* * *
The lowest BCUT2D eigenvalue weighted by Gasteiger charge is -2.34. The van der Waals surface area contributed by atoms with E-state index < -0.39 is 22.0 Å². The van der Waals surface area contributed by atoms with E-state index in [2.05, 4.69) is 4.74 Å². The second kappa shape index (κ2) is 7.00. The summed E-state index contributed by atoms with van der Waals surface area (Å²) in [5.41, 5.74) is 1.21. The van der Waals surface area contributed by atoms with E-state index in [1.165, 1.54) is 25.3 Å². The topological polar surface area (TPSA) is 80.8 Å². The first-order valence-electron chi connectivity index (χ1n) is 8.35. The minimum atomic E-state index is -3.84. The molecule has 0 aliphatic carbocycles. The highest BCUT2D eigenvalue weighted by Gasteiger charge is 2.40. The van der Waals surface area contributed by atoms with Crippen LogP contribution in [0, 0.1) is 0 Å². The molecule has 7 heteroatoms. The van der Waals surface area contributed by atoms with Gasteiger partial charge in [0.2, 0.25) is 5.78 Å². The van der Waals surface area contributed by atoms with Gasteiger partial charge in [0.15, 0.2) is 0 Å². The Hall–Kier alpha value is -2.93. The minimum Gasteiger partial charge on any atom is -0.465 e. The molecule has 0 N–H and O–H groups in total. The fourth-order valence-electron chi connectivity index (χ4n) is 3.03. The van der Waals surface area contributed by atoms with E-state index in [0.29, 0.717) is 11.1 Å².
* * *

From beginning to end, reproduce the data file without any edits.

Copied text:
The lowest BCUT2D eigenvalue weighted by Gasteiger charge is -2.34. The van der Waals surface area contributed by atoms with E-state index < -0.39 is 22.0 Å². The van der Waals surface area contributed by atoms with E-state index in [2.05, 4.69) is 4.74 Å². The second kappa shape index (κ2) is 7.00. The summed E-state index contributed by atoms with van der Waals surface area (Å²) in [5.41, 5.74) is 1.21. The van der Waals surface area contributed by atoms with E-state index in [1.165, 1.54) is 25.3 Å². The topological polar surface area (TPSA) is 80.8 Å². The first-order valence-electron chi connectivity index (χ1n) is 8.35. The minimum atomic E-state index is -3.84. The molecule has 0 aliphatic carbocycles. The highest BCUT2D eigenvalue weighted by Gasteiger charge is 2.40. The van der Waals surface area contributed by atoms with Crippen LogP contribution in [0, 0.1) is 0 Å². The molecule has 7 heteroatoms. The van der Waals surface area contributed by atoms with Gasteiger partial charge in [0.2, 0.25) is 5.78 Å². The van der Waals surface area contributed by atoms with Gasteiger partial charge in [0.15, 0.2) is 0 Å². The Hall–Kier alpha value is -2.93. The minimum Gasteiger partial charge on any atom is -0.465 e. The molecule has 0 N–H and O–H groups in total. The fourth-order valence-electron chi connectivity index (χ4n) is 3.03. The van der Waals surface area contributed by atoms with E-state index in [0.29, 0.717) is 11.1 Å².